That ain't no bird.

That ain’t no bird.

September 11, 2011

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Are you familiar with this moth?

I stood WAY back and zoomed in, hoping it was in the frame.

Well, not this moth, but this kind of moth?

Check out that blur.

It’s called a white-lined sphinx moth. Let me tell you about my first run in with this moth (well, not this moth) years and years ago: It was long ago when the hostas were small and I was flushed with the new-home-owner happiness of having our own yard with trees and plants and sunshine and air – *sigh*.

I was out on the patio and saw a darling hummingbird sipping nectar from the blossoms. Wanting to further commune with nature, I got very close to it. I noticed that something was wrong with that adorable tiny bird – it’s widdle beak was broken! It would back away from the flower and it’s beak would drop, so I leaned closer and holy fake-out, that is NOT A HUMMINGBIRD!!!!! GAHHHHHHH!!!!!

I never communed with nature again. You just can’t trust it.

About Lauren

Lauren Sommerer is a preschool teacher who likes to build prototypes, grow cats, cook things once, save money, reduce, reuse and recycle.

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3 Responses to “That ain’t no bird.”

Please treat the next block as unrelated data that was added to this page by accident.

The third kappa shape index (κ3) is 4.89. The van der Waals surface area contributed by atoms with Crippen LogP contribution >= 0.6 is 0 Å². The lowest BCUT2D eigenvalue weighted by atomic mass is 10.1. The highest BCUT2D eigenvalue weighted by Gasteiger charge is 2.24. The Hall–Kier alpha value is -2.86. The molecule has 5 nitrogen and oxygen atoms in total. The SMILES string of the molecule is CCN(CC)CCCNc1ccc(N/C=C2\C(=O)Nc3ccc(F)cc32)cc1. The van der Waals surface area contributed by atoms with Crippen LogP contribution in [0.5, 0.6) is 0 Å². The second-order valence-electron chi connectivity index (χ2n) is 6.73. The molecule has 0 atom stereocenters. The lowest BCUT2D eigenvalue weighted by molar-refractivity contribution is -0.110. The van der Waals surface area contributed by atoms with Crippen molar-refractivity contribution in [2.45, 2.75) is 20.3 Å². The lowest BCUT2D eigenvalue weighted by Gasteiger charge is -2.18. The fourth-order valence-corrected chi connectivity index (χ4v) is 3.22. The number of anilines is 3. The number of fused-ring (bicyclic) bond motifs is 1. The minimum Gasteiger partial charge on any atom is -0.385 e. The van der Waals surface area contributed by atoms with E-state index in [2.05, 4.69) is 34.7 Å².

1. Brad Said on:

    My grandpa called that a Tomato Moth, because their larval form eats tomato plants (among other things). He would send us out into the garden with fly swatters and tell us to whack them.

    Reply

    • Gretchen Said on:

      So this is what those big green nasty worms that have devoured many of my tomato plants turn into? EWWWW. We used to pay our boys 25 cents for each tomato worm that they killed. Those things are evil.

      Reply

  2. Peggy Said on:

    Ack! I don’t like it either. It looks like a giant flying roach!

    (Yikes…I’m a big fat hypocrite. I just recently tried to save a luna moth…until I found out it doesn’t have a mouth, so there could be no saving…but anyway, I too would run from this thing. Why? Because of how it looks?)

    http://splicd.com/kfXu9V9ggoU/416/522

    Reply

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